Australian shares eased 0.36 percent, with Bluescope Steel down 1.51 percent and Rio Tinto at 1.96 percent lower by Tuesday's close. Financials also lost ground as a probe into bank misconduct starts Tuesday; AMP lost 0.74 percent while Westpac crept down 0.2 percent.
The NAB business survey found that operating conditions in the country had improved in February, with sales and profits increasing sharply. The Australian dollar was against the U.S. dollar, trading at 0.7876 at 3:10 p.m. HK/SIN.
Over in Japan, the benchmark index Nikkei 225 alternated between being in the red and green before closing 0.66 higher despite fresh developments in a cronyism scandal that could hit Prime Minister Shinzo Abe's government. Within the steel sector, JFE Holdings and Nippon Steel eased 0.68 percent each.
The yen fell after holding firm earlier in the day. The Japanese currency traded at 106.84 per U.S. dollar at 3:10 p.m. HK/SIN.
"While a less stable government might ordinarily lessen support for that currency, the market is also mindful about whether this could potentially call into question the longevity of the Abenomics reflation agenda," analysts from the National Australia Bank wrote in a Tuesday report.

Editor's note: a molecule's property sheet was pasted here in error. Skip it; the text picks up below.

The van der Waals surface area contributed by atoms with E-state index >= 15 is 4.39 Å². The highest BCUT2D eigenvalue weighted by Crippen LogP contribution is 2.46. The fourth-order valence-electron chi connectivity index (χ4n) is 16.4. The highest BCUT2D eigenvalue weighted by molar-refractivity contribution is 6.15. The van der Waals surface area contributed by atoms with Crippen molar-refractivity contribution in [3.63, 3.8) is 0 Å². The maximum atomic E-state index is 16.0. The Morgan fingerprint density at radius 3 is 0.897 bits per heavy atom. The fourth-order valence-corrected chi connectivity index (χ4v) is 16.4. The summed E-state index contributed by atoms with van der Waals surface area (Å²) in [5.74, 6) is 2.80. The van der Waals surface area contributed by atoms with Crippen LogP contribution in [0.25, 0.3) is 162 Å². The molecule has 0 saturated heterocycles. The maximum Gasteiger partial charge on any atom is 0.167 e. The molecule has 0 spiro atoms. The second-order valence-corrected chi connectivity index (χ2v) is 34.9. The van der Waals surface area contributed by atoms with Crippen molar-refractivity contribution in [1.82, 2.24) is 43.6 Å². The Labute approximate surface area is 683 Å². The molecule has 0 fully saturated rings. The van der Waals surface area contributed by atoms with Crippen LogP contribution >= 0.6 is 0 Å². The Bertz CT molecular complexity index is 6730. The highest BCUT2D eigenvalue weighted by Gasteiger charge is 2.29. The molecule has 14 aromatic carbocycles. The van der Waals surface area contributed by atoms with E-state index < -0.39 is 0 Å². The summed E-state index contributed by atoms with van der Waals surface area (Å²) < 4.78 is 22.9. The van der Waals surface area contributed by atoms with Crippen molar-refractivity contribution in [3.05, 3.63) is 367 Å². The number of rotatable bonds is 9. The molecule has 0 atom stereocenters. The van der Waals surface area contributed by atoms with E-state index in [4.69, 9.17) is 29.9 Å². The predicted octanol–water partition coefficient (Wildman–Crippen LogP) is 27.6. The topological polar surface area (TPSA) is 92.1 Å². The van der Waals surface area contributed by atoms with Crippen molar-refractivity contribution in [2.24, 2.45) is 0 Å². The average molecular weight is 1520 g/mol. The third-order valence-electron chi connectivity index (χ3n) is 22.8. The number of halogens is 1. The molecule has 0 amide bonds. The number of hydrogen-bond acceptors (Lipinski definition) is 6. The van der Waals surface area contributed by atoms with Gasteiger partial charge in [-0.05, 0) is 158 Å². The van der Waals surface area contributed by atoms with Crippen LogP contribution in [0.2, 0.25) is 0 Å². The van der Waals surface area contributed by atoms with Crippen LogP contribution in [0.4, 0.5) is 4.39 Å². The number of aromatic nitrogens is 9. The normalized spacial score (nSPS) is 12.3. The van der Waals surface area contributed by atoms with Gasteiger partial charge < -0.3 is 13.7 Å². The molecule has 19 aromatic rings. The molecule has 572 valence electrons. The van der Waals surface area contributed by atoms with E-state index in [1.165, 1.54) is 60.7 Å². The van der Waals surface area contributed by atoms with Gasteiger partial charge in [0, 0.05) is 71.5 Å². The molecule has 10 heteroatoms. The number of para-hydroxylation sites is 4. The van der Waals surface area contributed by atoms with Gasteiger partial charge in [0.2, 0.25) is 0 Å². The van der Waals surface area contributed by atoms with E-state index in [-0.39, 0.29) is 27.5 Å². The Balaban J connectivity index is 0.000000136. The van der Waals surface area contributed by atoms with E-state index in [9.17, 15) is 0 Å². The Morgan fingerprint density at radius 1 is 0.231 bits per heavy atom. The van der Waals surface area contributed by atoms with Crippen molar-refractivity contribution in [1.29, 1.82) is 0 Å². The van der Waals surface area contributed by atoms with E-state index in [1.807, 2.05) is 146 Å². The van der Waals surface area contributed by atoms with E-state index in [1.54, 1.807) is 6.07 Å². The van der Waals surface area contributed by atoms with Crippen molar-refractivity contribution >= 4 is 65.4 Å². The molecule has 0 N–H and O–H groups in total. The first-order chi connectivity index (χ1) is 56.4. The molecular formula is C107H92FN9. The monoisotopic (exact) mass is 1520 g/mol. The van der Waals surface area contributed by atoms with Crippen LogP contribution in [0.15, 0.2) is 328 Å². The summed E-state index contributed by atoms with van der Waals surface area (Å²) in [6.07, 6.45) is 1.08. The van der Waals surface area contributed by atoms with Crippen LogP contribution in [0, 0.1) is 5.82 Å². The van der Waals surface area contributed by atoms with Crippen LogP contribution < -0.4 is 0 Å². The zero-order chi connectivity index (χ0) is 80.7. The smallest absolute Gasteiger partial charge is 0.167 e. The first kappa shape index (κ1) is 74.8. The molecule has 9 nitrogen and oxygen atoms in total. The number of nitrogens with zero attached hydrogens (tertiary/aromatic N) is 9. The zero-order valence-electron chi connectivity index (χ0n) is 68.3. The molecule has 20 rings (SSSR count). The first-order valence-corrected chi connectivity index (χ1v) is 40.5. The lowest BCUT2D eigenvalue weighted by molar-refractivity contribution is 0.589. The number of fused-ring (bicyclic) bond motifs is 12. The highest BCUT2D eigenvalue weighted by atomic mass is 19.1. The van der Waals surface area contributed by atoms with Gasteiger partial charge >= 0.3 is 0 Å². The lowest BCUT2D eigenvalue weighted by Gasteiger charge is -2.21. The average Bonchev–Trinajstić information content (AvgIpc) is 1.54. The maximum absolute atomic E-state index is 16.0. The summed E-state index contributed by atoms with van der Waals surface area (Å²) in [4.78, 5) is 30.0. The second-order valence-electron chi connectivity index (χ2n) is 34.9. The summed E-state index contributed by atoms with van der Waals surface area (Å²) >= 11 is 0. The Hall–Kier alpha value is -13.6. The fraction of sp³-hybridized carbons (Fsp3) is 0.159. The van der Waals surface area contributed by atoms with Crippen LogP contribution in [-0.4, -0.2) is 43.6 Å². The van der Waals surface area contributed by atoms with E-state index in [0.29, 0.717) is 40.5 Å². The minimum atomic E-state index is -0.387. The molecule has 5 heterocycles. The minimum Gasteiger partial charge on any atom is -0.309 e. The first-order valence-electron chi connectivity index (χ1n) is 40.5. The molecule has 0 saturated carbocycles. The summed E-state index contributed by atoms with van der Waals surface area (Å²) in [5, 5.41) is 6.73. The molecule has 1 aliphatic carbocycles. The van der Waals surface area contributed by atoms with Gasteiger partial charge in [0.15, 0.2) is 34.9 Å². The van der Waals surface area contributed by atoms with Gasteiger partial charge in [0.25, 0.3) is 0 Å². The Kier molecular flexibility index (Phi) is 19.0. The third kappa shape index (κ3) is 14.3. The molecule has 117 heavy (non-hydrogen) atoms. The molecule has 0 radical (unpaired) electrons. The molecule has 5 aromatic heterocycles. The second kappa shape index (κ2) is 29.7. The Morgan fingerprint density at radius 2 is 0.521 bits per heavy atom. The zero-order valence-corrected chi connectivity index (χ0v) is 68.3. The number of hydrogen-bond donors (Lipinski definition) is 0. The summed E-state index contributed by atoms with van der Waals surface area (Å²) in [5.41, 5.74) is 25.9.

South Korea's Kospi index was up 0.42 percent at the close, after steel player Posco recoup earlier losses to gain 0.14 percent. Other steel stocks such as Dongkuk Steel and Hyundai Steel, however, declined by 0.49 percent and 1.53 percent, respectively.
In Greater China, Hong Kong's Hang Seng Index was 0.27 percent lower at 3:15 p.m. HK/SIN, while mainland China's Shanghai composite closed 0.46 percent down.
China said Tuesday it will merge its banking and insurance regulators to streamline and tighten oversight of the financial system.
Chinese banks rallied, with Agricultural Bank of China (ABC) surging close to 5 percent in Hong Kong and 2.48 percent in China. ABC, the third-largest bank in China and globally, announced on Monday it would raise as much as 100 billion yuan ($15.8 billion) in a private placement. China's Ministry of Finance would be one of its backers.